1. Matt Wood

    JavaScript applications continue to become more and more complex. With real-time collaboration in mind and entire applications becoming supported by a "single UI page," a new buzzword for these applications has arisen over the last few years, Reactive Applications/JavaScript. Stated simply, this is the separation of the HTML/CSS UI from the real-time event-driven data-backend. There are many compelling reasons for these advances/changes, unfortunately many of the same application design mistakes are being made that the industry saw when AJAX heavy applications first entered the majority (the over exposure of the data API). While some frameworks allow for secure deployment, it is not easy or intuitive in all cases. Many researchers and framework developers have put a lot of effort into the security design of these "reactive" frameworks, but application developers are not utilizing these features effectively, or worse, do not know it is necessary. This presentation will offensively review some of the new technologies employed, how to identify these event-driven backends, review several OWASP attack classes in the context of "Reactive" frameworks (MeteorJS/RxJS/Microsoft Data API/Angular) and finally how to address data-security within these "Reactive" frameworks. Attendees will witness poorly secured reactive frameworks dumping sensitive information, effective injection techniques against various reactive endpoints and finally what a security professional needs to know and look for to identify and secure "Reactive" endpoints across several frameworks.

    # vimeo.com/136340913 Uploaded 28 Plays 0 Comments
  2. Roy Wattanasin
    The time has begun. You have already heard about these warnings from the news and from your security intelligence infrastructure.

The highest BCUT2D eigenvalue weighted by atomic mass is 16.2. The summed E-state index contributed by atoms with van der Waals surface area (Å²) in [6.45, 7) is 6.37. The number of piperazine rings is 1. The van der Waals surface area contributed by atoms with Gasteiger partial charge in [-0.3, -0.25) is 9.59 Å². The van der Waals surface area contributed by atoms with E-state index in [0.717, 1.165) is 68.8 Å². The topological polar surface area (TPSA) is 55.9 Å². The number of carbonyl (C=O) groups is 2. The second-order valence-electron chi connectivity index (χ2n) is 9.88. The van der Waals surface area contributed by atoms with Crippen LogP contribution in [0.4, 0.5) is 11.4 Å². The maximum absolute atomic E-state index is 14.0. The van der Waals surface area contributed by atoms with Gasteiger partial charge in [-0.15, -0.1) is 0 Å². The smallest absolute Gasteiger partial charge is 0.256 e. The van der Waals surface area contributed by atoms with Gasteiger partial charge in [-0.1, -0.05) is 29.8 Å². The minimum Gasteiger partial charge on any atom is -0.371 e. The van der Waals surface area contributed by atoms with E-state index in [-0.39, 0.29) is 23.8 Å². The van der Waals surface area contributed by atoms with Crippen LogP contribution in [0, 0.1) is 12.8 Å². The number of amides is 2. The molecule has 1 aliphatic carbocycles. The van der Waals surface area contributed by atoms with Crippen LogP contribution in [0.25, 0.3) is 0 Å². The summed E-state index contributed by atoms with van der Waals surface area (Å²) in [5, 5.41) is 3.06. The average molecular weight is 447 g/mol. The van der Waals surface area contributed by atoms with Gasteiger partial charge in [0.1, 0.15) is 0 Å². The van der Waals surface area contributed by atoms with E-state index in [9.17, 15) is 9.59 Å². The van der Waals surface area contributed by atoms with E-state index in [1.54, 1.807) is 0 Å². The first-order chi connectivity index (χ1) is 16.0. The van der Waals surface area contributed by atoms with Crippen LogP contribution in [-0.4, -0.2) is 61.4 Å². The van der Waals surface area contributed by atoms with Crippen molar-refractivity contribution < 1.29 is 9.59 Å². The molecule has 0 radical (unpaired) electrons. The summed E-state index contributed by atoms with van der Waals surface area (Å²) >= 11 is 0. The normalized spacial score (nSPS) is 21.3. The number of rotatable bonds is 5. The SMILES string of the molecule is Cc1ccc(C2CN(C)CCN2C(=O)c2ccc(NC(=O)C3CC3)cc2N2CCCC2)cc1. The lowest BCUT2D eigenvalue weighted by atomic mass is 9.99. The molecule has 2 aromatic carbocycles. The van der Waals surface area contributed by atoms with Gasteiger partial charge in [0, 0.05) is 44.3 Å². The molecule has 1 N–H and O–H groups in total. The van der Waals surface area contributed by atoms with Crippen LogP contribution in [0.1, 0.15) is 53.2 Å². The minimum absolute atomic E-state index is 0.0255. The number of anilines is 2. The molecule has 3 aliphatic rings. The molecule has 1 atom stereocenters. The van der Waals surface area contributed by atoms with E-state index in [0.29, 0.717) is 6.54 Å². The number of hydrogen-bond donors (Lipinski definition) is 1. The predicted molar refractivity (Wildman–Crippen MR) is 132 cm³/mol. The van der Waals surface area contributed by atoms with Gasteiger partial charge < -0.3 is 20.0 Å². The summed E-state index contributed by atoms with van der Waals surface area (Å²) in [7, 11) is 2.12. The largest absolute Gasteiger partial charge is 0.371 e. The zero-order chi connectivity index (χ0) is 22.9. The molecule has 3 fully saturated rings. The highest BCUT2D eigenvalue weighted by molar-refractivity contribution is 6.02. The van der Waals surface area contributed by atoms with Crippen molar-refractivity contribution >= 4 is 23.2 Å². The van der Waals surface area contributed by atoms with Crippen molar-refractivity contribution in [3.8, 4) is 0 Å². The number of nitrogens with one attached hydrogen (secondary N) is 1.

The FBI had warned that hackers are or will be targeting your healthcare organization. 2014 was a rough year for data security in the healthcare industry. About 43 percent of breaches came from healthcare per the Ponemon Institute. 2015 has been a trickier and rougher year with one of the largest healthcare breaches reported to date. This talk highlights and walks you through the top four healthcare breaches.

    It plans to dive in to the role as a security investigator (using public information), review how/why the breach happened, when it was discovered, how many people were impacted, whom had discovered it and what the organization(s) did to assist and help with the breach. Additionally, the open talk hopes to provide recommendations on how to help prevent the breaches and get comments and feedback from the audience. All references and sources will be provided from the research that has been done. “Time is inevitable, but knowledge and pro-activeness is on your side. “

    # vimeo.com/139852734 Uploaded 14 Plays 0 Comments
  3. # vimeo.com/139851845 Uploaded 2 Plays 0 Comments
  4. Wade Woolwine
    Josh Feinblum
    How can you effectively leverage a third party provider in your incident response program? In this talk the speakers will provide an inside look at how incident response programs can succeed, drawing from years of experience and real-world scenarios to share what works when you’re evaluating a vendor – as well as what doesn’t, and the steps you can take to ensure an effective third-party partnership, including how to classify assets, users and data and the importance of practicing response scenarios.

    # vimeo.com/140566514 Uploaded 5 Plays 0 Comments
  5. Michael Roytman
    Security Metrics are often about the performance of information security professionals - tranditional ones are centered around vulnerability close rates, timelines, or criticality ratings. But how does one measure if those metrics are the rights ones? How does one measure risk reduction, or how sucecssful your metrics program is at operationalizing that which is necessary to prevent a breach?

    This talk will borrow concepts from epidemeology, repeated game theory, classical and causal probability theory in order to demonstrate some inventive metrics for evaluating vulnerability management stategies. Not all vulnerabilities are at risk of being breached. Not all people are at risk for catching the flu. By analogy, we are trying to be effective at catching the "disease" of vulenrabilities which are succeseptible to breaches, and not all are. How do we determine what is truly critical? How do we determine if we are effective at remediating what is truly critical? Because the incidence of disease is unknown, the absolute risk can not be calculated. This talk will introduce some concepts from other fields for dealing with infosec uncertainty.

    # vimeo.com/139861061 Uploaded 380 Plays 0 Comments

Source Boston 2015

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